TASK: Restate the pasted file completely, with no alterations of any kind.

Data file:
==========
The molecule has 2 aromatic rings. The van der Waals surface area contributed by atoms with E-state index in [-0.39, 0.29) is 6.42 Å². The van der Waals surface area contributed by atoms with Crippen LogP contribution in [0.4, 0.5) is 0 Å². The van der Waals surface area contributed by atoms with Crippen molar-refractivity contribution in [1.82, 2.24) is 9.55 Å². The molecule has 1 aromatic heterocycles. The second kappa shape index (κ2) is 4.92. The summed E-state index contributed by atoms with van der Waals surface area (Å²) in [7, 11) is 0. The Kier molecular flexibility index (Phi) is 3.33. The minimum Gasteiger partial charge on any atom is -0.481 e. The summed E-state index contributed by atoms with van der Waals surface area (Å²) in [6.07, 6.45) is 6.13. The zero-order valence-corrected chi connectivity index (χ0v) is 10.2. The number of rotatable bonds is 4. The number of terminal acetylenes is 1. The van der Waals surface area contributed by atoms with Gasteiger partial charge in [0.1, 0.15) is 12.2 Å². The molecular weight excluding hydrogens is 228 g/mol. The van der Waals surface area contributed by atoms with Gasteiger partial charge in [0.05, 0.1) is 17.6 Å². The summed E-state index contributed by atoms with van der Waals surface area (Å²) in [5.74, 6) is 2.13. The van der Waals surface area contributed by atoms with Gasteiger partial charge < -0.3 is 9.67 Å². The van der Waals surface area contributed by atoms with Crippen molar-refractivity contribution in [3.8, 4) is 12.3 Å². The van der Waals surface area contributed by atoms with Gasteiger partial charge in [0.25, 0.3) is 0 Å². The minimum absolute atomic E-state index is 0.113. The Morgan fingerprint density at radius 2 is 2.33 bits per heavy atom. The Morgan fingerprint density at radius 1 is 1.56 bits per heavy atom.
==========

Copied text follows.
The molecule has 2 aromatic rings. The van der Waals surface area contributed by atoms with E-state index in [-0.39, 0.29) is 6.42 Å². The van der Waals surface area contributed by atoms with Crippen LogP contribution in [0.4, 0.5) is 0 Å². The van der Waals surface area contributed by atoms with Crippen molar-refractivity contribution in [1.82, 2.24) is 9.55 Å². The molecule has 1 aromatic heterocycles. The second kappa shape index (κ2) is 4.92. The summed E-state index contributed by atoms with van der Waals surface area (Å²) in [7, 11) is 0. The Kier molecular flexibility index (Phi) is 3.33. The minimum Gasteiger partial charge on any atom is -0.481 e. The summed E-state index contributed by atoms with van der Waals surface area (Å²) in [6.07, 6.45) is 6.13. The zero-order valence-corrected chi connectivity index (χ0v) is 10.2. The number of rotatable bonds is 4. The number of terminal acetylenes is 1. The van der Waals surface area contributed by atoms with Gasteiger partial charge in [0.1, 0.15) is 12.2 Å². The molecular weight excluding hydrogens is 228 g/mol. The van der Waals surface area contributed by atoms with Gasteiger partial charge in [0.05, 0.1) is 17.6 Å². The summed E-state index contributed by atoms with van der Waals surface area (Å²) in [5.74, 6) is 2.13. The van der Waals surface area contributed by atoms with Gasteiger partial charge < -0.3 is 9.67 Å². The van der Waals surface area contributed by atoms with Crippen molar-refractivity contribution in [3.8, 4) is 12.3 Å². The van der Waals surface area contributed by atoms with Gasteiger partial charge in [0.25, 0.3) is 0 Å². The minimum absolute atomic E-state index is 0.113. The Morgan fingerprint density at radius 2 is 2.33 bits per heavy atom. The Morgan fingerprint density at radius 1 is 1.56 bits per heavy atom.